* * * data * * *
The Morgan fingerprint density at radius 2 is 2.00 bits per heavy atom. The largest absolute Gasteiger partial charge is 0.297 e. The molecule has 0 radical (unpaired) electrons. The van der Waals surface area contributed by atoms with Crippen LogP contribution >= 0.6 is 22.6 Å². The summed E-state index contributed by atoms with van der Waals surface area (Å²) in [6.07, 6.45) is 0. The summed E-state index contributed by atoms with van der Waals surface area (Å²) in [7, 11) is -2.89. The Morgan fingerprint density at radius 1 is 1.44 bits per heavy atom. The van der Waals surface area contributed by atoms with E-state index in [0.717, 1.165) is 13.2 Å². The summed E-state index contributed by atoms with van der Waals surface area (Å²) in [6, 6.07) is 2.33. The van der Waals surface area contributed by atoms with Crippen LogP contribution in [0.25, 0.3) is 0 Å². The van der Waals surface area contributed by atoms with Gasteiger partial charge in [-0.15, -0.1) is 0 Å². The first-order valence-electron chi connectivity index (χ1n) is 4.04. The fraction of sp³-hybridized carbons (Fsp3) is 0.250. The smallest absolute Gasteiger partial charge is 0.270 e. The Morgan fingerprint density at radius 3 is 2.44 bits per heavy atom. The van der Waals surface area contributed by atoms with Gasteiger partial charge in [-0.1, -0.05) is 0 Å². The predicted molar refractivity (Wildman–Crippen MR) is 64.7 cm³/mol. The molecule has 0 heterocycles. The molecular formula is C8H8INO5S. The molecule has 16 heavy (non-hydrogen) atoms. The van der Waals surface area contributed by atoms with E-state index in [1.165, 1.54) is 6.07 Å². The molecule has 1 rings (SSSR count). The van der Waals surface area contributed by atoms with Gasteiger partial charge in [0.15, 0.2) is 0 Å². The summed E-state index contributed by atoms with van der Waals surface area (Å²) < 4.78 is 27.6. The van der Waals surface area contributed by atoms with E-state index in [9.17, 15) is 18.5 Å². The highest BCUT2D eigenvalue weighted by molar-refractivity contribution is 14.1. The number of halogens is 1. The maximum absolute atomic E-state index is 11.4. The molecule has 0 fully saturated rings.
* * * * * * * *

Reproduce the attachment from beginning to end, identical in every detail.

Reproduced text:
The Morgan fingerprint density at radius 2 is 2.00 bits per heavy atom. The largest absolute Gasteiger partial charge is 0.297 e. The molecule has 0 radical (unpaired) electrons. The van der Waals surface area contributed by atoms with Crippen LogP contribution >= 0.6 is 22.6 Å². The summed E-state index contributed by atoms with van der Waals surface area (Å²) in [6.07, 6.45) is 0. The summed E-state index contributed by atoms with van der Waals surface area (Å²) in [7, 11) is -2.89. The Morgan fingerprint density at radius 1 is 1.44 bits per heavy atom. The van der Waals surface area contributed by atoms with E-state index in [0.717, 1.165) is 13.2 Å². The summed E-state index contributed by atoms with van der Waals surface area (Å²) in [6, 6.07) is 2.33. The van der Waals surface area contributed by atoms with Crippen LogP contribution in [0.25, 0.3) is 0 Å². The van der Waals surface area contributed by atoms with Gasteiger partial charge in [-0.15, -0.1) is 0 Å². The first-order valence-electron chi connectivity index (χ1n) is 4.04. The fraction of sp³-hybridized carbons (Fsp3) is 0.250. The smallest absolute Gasteiger partial charge is 0.270 e. The Morgan fingerprint density at radius 3 is 2.44 bits per heavy atom. The van der Waals surface area contributed by atoms with Gasteiger partial charge in [-0.1, -0.05) is 0 Å². The predicted molar refractivity (Wildman–Crippen MR) is 64.7 cm³/mol. The molecule has 0 heterocycles. The molecular formula is C8H8INO5S. The molecule has 16 heavy (non-hydrogen) atoms. The van der Waals surface area contributed by atoms with E-state index in [1.165, 1.54) is 6.07 Å². The molecule has 1 rings (SSSR count). The van der Waals surface area contributed by atoms with Gasteiger partial charge in [0.15, 0.2) is 0 Å². The summed E-state index contributed by atoms with van der Waals surface area (Å²) < 4.78 is 27.6. The van der Waals surface area contributed by atoms with E-state index in [9.17, 15) is 18.5 Å². The highest BCUT2D eigenvalue weighted by molar-refractivity contribution is 14.1. The number of halogens is 1. The maximum absolute atomic E-state index is 11.4. The molecule has 0 fully saturated rings.